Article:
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July 10, 1996

Safety and Efficacy of Lamivudine-Zidovudine Combination Therapy in Antiretroviral-Naive PatientsA Randomized Controlled Comparison With Zidovudine Monotherapy

Author Affiliations

for the Lamivudine European HIV Working Group
From the Hospitalier Pitié Salpêtriere, Paris, France (Drs Katlama and Ingrand); University College London (England) Medical School (Dr Loveday); St Pierre University Hospital, Brussels, Belgium (Dr Clumeck); Hospital Clinico y Provincial, Barcelona, Spain (Dr Mallolas); Klinikum der Johann Wolfgang Goethe Universität, Frankfurt, Germany (Dr Staszewski); The Royal Free Hospital, London (Dr Johnson); and the Divisions of Biostatistics and Reporting (Mr Hill), and European Anti-viral Clinical Research (Drs Pearce and McDade), Glaxo Wellcome Research and Development, Greenford, England.

JAMA. 1996;276(2):118-125. doi:10.1001/jama.1996.03540020040027

Objective.  —To compare safety and efficacy of lamivudine-zidovudine combination therapy with zidovudine monotherapy in treating human immunodeficiency virus type 1 (HIV-1)—infected, antiretroviral therapy—naive patients.

Design.  —Double=blind, randomized, multicenter, comparative trial of 129 patients throughout 24 weeks followed by 24 weeks of open-label lamivudine in combination with zidovudine.

Setting.  —Outpatients from 14 hospitals in Belgium, France, Germany, Spain, and the United Kingdom were enrolled within 6 months.

Patients.  —HIV-1—positive, antiretroviral-naive (≤4 weeks prior zidovudine use) patients aged at least 18 years with CD4+ cell counts between 0.10×109/L and 0.40×109/L(100-400/μL).

Intervention.  —Patients received either 300 mg of lamivudine every 12 hours in combination with 200 mg of zidovudine every 8 hours for 24 weeks or zidovudine monotherapy for 24 weeks. All patients were then allowed to receive zidovudine in combination with open-label lamivudine (300 mg every 12 hours).

Main Outcome Measures.  —Effecacy was assessed by changes in CD4+ cell counts, β2-microglobulin, neopterin, HIV-1 immune-complex dissociated (ICD) p24 antigenemia, and HIV-1 viral load. Safety was assessed by incidence of adverse clinical events and defined laboratory-measured toxic effects.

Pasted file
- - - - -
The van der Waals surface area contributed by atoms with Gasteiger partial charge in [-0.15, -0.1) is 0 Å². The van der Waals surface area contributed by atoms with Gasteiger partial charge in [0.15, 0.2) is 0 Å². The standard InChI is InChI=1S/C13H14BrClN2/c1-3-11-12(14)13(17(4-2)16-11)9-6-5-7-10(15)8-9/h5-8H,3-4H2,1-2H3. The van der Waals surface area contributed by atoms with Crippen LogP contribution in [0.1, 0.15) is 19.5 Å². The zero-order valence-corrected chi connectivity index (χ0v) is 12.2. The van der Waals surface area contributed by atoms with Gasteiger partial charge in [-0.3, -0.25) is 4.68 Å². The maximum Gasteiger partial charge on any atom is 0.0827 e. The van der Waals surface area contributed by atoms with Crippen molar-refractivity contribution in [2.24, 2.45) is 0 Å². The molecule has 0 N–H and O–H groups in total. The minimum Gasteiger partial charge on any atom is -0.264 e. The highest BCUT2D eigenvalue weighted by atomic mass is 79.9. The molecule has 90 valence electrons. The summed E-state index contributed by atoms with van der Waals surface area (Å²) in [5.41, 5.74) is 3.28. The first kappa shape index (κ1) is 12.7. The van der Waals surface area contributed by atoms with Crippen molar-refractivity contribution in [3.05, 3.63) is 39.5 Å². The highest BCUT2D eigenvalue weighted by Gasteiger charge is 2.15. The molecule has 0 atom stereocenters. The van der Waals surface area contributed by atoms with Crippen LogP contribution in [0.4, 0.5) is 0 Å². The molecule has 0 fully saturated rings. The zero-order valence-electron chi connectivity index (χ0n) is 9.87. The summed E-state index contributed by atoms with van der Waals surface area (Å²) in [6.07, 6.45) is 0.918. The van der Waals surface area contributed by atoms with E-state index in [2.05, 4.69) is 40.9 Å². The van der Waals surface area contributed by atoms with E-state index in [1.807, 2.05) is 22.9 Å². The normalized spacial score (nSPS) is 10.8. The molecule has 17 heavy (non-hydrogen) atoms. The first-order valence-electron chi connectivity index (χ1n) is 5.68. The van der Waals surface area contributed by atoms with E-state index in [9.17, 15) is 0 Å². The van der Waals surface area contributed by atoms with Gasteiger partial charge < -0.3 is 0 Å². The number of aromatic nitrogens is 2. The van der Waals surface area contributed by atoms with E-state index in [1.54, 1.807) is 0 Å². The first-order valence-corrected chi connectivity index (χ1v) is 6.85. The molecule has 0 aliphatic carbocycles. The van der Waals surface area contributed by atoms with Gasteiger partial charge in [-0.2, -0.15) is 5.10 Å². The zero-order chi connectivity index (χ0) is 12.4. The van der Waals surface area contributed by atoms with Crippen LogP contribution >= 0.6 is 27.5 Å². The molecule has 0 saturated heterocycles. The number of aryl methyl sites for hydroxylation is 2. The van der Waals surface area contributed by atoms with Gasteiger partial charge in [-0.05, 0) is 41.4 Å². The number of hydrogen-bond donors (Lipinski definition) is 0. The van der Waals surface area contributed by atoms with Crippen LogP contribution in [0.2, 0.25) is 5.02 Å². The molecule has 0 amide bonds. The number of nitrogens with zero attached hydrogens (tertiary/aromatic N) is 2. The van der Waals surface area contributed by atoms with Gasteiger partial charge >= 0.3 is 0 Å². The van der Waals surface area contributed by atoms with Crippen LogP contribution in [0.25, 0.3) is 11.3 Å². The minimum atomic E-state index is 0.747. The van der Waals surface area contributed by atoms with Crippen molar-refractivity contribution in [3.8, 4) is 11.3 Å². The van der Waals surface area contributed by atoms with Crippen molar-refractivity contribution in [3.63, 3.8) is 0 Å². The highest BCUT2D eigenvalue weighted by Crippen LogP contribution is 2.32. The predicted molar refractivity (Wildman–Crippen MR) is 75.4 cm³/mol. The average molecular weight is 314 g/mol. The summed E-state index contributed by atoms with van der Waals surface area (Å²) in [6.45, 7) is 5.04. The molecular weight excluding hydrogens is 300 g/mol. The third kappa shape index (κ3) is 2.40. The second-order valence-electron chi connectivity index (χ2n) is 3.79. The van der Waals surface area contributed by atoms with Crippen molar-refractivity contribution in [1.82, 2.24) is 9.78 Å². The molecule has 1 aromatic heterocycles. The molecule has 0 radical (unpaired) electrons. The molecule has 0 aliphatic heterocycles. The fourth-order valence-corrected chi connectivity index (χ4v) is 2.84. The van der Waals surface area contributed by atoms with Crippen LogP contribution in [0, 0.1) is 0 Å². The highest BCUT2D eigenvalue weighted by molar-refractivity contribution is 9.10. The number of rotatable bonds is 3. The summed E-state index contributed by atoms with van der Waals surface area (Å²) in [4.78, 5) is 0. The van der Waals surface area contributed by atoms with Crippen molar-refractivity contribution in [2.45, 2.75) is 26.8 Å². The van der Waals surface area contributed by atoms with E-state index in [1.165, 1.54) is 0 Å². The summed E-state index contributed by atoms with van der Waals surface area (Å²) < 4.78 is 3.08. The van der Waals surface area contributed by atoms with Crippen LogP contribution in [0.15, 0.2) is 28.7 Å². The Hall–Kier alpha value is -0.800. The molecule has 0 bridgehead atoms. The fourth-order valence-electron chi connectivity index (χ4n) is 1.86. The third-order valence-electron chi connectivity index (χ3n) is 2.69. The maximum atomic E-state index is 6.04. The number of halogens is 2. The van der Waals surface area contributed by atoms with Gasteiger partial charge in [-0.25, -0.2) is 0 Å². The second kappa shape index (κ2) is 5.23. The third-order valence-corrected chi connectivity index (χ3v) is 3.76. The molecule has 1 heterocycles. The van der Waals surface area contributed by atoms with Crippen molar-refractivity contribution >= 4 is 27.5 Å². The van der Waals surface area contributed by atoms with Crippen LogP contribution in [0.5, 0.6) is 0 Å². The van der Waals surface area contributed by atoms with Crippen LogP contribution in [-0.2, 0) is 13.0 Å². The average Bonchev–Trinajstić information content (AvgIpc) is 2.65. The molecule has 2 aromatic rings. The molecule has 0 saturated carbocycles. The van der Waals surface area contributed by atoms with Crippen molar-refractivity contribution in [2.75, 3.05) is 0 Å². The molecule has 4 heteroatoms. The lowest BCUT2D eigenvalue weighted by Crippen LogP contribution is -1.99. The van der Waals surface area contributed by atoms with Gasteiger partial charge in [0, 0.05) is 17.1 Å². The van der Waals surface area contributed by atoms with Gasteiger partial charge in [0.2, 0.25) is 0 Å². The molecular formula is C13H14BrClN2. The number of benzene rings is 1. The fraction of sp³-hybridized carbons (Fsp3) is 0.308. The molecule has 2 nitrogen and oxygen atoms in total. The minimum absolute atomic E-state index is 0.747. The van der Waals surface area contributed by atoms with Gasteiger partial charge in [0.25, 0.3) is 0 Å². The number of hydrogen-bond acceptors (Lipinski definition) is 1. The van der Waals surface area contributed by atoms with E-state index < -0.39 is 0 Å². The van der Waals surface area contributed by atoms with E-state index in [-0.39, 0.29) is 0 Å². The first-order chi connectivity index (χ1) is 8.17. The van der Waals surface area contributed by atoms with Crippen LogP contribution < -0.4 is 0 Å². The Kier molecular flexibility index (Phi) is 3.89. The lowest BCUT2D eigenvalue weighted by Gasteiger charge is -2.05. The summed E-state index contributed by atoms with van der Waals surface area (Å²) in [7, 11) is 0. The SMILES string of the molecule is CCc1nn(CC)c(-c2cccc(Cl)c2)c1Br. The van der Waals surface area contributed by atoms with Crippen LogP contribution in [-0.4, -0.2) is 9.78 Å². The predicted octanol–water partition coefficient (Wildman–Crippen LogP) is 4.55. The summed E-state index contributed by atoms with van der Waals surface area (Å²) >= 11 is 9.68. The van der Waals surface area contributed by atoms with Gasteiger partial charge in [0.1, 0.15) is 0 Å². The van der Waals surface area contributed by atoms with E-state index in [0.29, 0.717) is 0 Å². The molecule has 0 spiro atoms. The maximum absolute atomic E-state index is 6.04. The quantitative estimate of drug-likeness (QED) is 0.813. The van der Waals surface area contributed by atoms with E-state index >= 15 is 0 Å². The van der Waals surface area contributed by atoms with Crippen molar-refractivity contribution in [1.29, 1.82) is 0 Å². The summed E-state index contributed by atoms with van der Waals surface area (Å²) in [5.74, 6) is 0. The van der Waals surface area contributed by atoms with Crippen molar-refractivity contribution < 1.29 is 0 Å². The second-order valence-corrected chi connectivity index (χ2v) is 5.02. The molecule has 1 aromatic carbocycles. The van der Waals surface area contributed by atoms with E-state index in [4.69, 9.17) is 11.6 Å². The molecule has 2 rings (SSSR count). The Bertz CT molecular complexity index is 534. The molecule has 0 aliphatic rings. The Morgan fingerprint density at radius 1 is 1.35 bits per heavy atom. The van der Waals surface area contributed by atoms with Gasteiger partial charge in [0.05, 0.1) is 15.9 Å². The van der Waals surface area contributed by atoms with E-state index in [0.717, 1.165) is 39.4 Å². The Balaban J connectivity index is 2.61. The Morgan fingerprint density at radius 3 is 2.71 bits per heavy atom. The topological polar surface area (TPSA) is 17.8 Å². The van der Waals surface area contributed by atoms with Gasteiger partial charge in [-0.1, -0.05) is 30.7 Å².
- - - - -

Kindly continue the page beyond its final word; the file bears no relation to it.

Results.  —Combination therapy showed superior treatment effects compared with monotherapy during the first 24 weeks as documented by changes in CD4+ cell counts (increase of 0.08×109/L vs 0.02×109/L; P<.001), ICDp24(−88%vs −49%; P=.04), cellular viremia (−1.27 vs −0.20 log10 median tissue-culture infected dose [TCID50] per 106 peripheral blood mononuclear cells; P=.001), and viral load measured by HIV-1 RNA polymerase chain reaction using a Roche method (−1.33 vs −0.57 log10copies/mL; P=.001) oran immune-capture method (−0.6 vs 0.14 log10 copies/mL; P=.008). Observed changes were sustained to 48 weeks for patients continuing to receive combination therapy. Patients switching to receive combination therapy at week 24 showed improvements in CD4+ cell count and viral load to week 48. Mutation results suggested that mutations associated with zidovudine resistance may have developed more slowly over the first 24 weeks in patients receiving combination therapy. In contrast, mutations associated with lamivudine resistance appeared to develop rapidly, despite sustained antiviral treatment effect. However, the number of patients evaluated for genotypic changes was small, and confirmation of these results is needed in larger studies. No statistically significant differences in incidence or severity of clinically manifested or laboratory-measured toxic effects were noted between treatment groups.

Conclusions.  —The combination of lamivudine and zidovudine results in a potent and sustained antiviral effect in antiretroviral-naive patients that is superior to that observed with zidovudine monotherapy.